5. Direct management to conduct a survey on company culture, assisted by an independent firm, with results reported directly to the board. Act on the results. You may have a toxic workplace with undue influence, internal control override and bullying and not even know it.

6. The independent whistle-blowing hotline must have a protected mechanism for people to come forward. When fraud happens, fellow employees know and are your best source of defense. If employees do not have confidence they can come forward and have a proper investigation conducted, they won’t and fraud will fester. Whistleblowers can go to regulators directly (in the US) now and participate in a monetary reward. If they don’t have confidence in the hotline, they will quit, acquiesce or go directly to the regulator.

7. Direct independent advisors (consultants, and now auditors) to conduct a risk assessment of all management compensation packages to ensure compensation is not driving potential fraud, such as bonuses awarded on profit.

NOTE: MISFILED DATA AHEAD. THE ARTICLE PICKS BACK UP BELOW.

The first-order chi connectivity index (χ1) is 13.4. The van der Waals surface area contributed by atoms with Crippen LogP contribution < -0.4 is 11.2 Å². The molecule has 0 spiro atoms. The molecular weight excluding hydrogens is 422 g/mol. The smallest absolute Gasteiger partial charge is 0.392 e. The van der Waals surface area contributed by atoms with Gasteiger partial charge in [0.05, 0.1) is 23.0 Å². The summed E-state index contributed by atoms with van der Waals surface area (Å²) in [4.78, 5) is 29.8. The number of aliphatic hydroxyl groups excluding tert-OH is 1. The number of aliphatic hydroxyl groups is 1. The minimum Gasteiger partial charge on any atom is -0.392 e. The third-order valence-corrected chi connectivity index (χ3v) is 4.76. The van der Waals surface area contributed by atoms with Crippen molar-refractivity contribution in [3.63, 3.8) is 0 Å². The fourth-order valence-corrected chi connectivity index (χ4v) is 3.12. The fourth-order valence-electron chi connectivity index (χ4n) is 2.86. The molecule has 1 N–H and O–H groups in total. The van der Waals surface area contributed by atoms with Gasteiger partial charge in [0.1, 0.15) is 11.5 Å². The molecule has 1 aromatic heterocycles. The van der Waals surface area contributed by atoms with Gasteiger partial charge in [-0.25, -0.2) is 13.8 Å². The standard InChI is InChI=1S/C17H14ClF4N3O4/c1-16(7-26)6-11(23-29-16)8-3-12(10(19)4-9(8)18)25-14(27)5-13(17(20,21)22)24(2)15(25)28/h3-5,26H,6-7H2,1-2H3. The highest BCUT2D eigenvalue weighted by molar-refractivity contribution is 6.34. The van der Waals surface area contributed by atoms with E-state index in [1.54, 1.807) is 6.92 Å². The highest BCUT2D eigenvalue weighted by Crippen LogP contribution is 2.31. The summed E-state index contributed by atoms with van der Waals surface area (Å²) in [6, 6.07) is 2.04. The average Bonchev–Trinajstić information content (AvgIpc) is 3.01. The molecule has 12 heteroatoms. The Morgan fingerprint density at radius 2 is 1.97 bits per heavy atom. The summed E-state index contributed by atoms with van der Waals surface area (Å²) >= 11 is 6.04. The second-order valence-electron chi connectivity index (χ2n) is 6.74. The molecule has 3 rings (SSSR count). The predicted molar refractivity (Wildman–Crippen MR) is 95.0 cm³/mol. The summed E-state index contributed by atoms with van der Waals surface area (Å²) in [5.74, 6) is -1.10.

8. If any company officer is not 100% transparent with you, this is a red flag. You should meet in executive session without management in the room to discuss your concern, which is likely shared by other directors. If the CEO or CFO lack integrity, the tone at the top is broken and you have a serious problem. You do not need a reason to fire your CEO.

9. Your responsibility as a director is to direct if and when necessary. Legislation gives you this power but protocols enable it. If management has undue influence and keeps you at bay, your protocols are likely deficient. Boards, committees, chairs and directors all need terms of reference now. Don’t let management draft these important documents as they have an interest in not giving you the power you are entitled to by law. Draft your own protocols or have someone independent do it if you have a concern or want best practices.